Kenyan parents cautioned on child abuse

April 5, 2010 12:00 am

, NAIROBI, Kenya, Apr 5- Parents are now being challenged to be vigilant and identify signs of sexual abuses in their children in order to protect them from the long-term effects of the crime.

Nominated Member of Parliament Millie Odhiambo said on Monday that cases of sexual violence were on the rise and thus parents needed to be taught how to recognise symptoms and behaviours in their children that could help them realise that they are being violated and take action.

“A lot of times, there are tell-tale signs that parents and caregivers fail to see so we need to have a very high index when we are dealing with our children. We need to be very keen when our children are reaching out to us and we need to believe them when they tell us that they are being abused or they are likely to be abused,” she said.

Statistics show that majority of molesters are known to children and Ms Odhiambo called on the need to also involve the community and educate them on what steps to take incase a child is sexually assaulted.

“The Child Rights Advisory Centre has launched a campaign dubbed ‘72hours’ to tell parents or children that when they are sexually abused, they should reach a doctor within 72 hours, otherwise the evidence will be compromised,” Ms Odhiambo added.

It is estimated that one out of three children in Kenya is sexually abused but only one out of 10 such cases is reported.
Although the Sexual Offences Act is progressive in trying to deal with the abuses, the MP pointed out that more needs to be done to create awareness among the public which would hopefully reduce such cases.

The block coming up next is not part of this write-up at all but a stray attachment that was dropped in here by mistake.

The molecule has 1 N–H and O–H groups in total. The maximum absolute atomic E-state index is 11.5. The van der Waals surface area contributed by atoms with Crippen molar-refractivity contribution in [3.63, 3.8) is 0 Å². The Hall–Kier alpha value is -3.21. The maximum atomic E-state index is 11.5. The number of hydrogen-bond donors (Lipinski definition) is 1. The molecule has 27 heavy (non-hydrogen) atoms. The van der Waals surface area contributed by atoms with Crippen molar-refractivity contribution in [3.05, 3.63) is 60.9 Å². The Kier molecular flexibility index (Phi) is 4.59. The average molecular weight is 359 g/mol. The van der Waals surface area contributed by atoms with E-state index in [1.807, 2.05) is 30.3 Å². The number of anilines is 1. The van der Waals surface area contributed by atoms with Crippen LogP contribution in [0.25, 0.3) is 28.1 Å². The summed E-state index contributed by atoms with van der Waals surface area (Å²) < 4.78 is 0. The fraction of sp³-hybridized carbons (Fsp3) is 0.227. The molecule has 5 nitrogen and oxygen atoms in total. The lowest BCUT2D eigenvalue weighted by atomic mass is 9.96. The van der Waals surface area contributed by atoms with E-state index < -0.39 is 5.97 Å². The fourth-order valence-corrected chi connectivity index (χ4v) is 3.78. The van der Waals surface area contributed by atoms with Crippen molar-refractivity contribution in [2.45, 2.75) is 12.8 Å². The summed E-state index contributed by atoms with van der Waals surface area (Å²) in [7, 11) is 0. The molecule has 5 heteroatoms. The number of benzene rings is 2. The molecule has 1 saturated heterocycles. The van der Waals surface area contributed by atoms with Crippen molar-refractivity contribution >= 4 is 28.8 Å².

The few lawyers trained to deal with molested children, she added, and the inefficiencies at the Judiciary present a challenge in the fight against such abuses.

The MP spoke during a press conference to unveil two books that address issues of sexual violence and human trafficking.

Nicole Braddock Bromley the author of ‘Hush’ and a survivor of sexual abuse said victims of abuse should be encouraged to break the silence as the first step towards healing.

“Silence perpetuates abuse, protects the offenders and it also allows victims to continue being victimised for the rest of their lives. My book is to let people know that sexual abuse is happening in places where we least expect it but it is wonderful that we are beginning to stem out child sexual abuse,” said Ms Bromley.

At the same time, Abidemi Sanusi author of ‘Eyo’ called on African governments to put in place stringent measures to curb human trafficking.

In the late 1990s, Kenya was considered as a transit point for human trafficking but this situation has changed today as the country is both a country of origin and a destination country for traffickers.

A Bill presented by Ms Odhiambo on counter trafficking in persons has been published and is due for its first reading in Parliament soon.


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